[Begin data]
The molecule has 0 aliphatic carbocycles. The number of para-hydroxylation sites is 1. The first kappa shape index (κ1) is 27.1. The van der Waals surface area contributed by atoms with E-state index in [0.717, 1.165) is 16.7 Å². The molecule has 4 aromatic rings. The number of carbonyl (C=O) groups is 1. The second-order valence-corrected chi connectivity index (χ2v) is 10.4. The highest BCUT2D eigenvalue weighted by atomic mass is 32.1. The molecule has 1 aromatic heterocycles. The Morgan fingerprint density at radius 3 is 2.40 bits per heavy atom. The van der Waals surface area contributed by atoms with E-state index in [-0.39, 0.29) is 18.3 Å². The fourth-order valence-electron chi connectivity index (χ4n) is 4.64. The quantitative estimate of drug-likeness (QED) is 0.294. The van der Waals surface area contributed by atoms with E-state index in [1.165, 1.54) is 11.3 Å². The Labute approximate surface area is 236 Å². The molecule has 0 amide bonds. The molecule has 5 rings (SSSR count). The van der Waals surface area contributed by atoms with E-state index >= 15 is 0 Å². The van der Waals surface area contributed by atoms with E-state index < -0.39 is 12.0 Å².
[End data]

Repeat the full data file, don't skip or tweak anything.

The molecule has 0 aliphatic carbocycles. The number of para-hydroxylation sites is 1. The first kappa shape index (κ1) is 27.1. The van der Waals surface area contributed by atoms with E-state index in [0.717, 1.165) is 16.7 Å². The molecule has 4 aromatic rings. The number of carbonyl (C=O) groups is 1. The second-order valence-corrected chi connectivity index (χ2v) is 10.4. The highest BCUT2D eigenvalue weighted by atomic mass is 32.1. The molecule has 1 aromatic heterocycles. The Morgan fingerprint density at radius 3 is 2.40 bits per heavy atom. The van der Waals surface area contributed by atoms with E-state index in [-0.39, 0.29) is 18.3 Å². The fourth-order valence-electron chi connectivity index (χ4n) is 4.64. The quantitative estimate of drug-likeness (QED) is 0.294. The van der Waals surface area contributed by atoms with E-state index in [1.165, 1.54) is 11.3 Å². The Labute approximate surface area is 236 Å². The molecule has 0 amide bonds. The molecule has 5 rings (SSSR count). The van der Waals surface area contributed by atoms with E-state index >= 15 is 0 Å². The van der Waals surface area contributed by atoms with E-state index < -0.39 is 12.0 Å².